The grill masters at Motor City Sports Bar excel far beyond the burger 

click to enlarge Motor City Chicken Sub.

Tom Perkins

Motor City Chicken Sub.

Is there a better burger out there than the one made at Motor City Sports Bar, the no-frills Hamtramck spot owned by two Albanian brothers who left the American Axle factory floor for the grill?

Certainly not in Michigan. Some come close, but nothing tops it, and there isn't really even a debate to be had on the topic. Motor City has received no small amount of praise from local outlets over the years, and it's made a name for itself on its half-pound, char-broiled patties.

Taking it a step further — if there's a better burger anywhere in the country, I have yet to find it. And with something of that caliber just $9 away, it's tough to order anything else in a visit to the bar. In fact, in 12 years of regular patronage, I've only occasionally broken from it to get the cevapi, an Albanian sausage.

But there's a full menu of bar staples at Motor City, and though I've frequently looked at it and felt deeply curious about some of the plates, I couldn't bring myself to order anything but the burger. I'm not alone — co-owner Nick Nuculaj says the burger accounts for about 60 percent of his food sales.

As it turns out, we've been missing some excellent bites down menu from the burger. This isn't the often-overrated "elevated bar food" that's common in gentrified parts of town — it's traditional bar fare 100-percent carried by an open flame and perfectly seasoned grill.

That's the magic up and down the menu, as is evidenced in the Motor City Chicken Sub, a jumble of smoky, lightly charred pieces of chicken breast, bacon, grilled green peppers, grilled onions, and a cheddar-Monterey Jack blend on a sesame bun. Similarly, the black char marks that criss-cross the big, garlicky chicken breast in the garlic-grilled chicken sandwich impart a whole other dimension. That's what carries the simple dish, which otherwise arrives with only mayo, iceberg lettuce, and tomato on an onion roll.

The cevapi, for the uninitiated, is an Albanian sausage made with veal and pork, and Hamtramck is where you go to find it around here. Normally, it's served with a few links, a tomato salad, a block of feta, and sport peppers. But it can also be found in sandwich form. Motor City takes a pita and wraps in cevapi crumbles, grilled onions, lettuce, tomato, and a Monterey Jack and cheddar blend. My only complaint: It seemed a little light on the cevapi.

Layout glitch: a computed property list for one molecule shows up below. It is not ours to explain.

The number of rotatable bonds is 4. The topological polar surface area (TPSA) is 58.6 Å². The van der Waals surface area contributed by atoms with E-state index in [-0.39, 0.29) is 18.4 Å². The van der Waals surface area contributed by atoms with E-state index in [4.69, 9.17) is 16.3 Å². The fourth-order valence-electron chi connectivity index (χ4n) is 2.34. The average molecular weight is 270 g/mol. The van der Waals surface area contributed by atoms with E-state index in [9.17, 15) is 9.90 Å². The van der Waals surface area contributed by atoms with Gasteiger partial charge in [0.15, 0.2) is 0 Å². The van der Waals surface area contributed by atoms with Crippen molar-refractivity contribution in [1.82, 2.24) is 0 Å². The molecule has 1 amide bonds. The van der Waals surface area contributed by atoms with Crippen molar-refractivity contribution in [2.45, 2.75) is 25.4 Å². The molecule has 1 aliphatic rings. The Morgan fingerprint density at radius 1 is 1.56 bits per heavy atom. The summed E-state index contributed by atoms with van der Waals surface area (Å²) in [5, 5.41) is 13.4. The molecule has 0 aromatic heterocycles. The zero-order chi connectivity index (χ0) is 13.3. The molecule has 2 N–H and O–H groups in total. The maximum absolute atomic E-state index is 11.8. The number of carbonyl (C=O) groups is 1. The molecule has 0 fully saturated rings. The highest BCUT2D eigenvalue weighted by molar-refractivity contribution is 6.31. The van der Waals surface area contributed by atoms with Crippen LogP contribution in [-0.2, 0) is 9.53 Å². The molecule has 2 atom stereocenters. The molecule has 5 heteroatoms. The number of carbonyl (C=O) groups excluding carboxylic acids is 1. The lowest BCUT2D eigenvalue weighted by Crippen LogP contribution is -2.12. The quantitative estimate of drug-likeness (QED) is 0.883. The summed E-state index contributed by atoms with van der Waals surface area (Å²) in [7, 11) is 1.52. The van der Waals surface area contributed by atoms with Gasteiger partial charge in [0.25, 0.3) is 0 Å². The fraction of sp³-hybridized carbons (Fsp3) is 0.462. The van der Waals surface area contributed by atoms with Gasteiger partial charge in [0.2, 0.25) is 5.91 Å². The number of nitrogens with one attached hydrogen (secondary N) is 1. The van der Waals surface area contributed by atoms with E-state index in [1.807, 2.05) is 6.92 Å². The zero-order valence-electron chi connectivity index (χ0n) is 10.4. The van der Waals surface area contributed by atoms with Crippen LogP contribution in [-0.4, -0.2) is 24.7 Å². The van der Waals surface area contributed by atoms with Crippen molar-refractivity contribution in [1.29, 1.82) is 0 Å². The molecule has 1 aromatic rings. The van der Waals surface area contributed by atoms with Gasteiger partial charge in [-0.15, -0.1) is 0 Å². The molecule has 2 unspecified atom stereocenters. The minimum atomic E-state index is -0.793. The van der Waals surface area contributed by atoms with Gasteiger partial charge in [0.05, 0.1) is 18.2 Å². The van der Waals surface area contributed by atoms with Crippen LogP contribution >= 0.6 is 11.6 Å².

There is, however, plenty of cevapi to go around in the breakfast sandwich stacked with the sausage. It arrives in Texas toast under a fried egg with a runny yolk, tomato, lettuce, and mayo. Tell me where else in town you're going to find an exceptional Albanian breakfast sandwich. There's also a secret burger not on the menu — the "704," named after the local sprinkler fitters union. It comes with a grilled cevapi patty, feta, and is otherwise made to order.

The pile of thin-sliced ribeye in the Philly cheesesteak sub benefits from its stay on the Motor City griddle. It comes with grilled onions, grilled green peppers, and Swiss cheese. While eating it, I thought to myself, "This is better than the last Philly cheesesteak sub I had in Philadelphia." A few minutes later, a co-diner opined the same thing. Similarly, while eating the classic Slim Jim, I thought to myself, "This sure is better than Big Boy's Slim Jim." (I would know — my career in food includes a several-month-stint as a server at the Ypsilanti Big Boy.) After a few bites, the co-diner again confirmed my thoughts: "This is way better than Big Boy's Slim Jim," he said.

Motor City's chicken finger pita contains crumbles of deep-fried chicken fingers with thick, tasty crag. Not too unlike a fried chicken sandwich, and it's solid, though it lives in the shadows of so many other Motor City sandwiches.

Among the sides, Motor City's waffle fries are king, though the cheesy potato skins, fried pickles, and onion rings are all worth checking out. Motor City recently added corned-beef egg rolls, and theirs is a solid version, packed full of gooey cheese and salty, moist corned beef.

Nuculaj and his brother opened the Hamtramck location around 2002, and went full-time after losing their jobs on the line at nearby American Axle in 2009. They established a second location in Warren near the former General Motors plant nine years ago, and didn't change up the formula. Nuculaj notes that formula includes more than just the open-flame grill. It's also the somewhat dive-y bar, which is filled with pool tables, dartboards, and an occasionally fun-but-rowdy crowd on weekend nights or during Lions games.

"What also makes it taste better is the environment," he says. "We have TVs and you can have a drink with it and you're mingling —  that makes it taste better."

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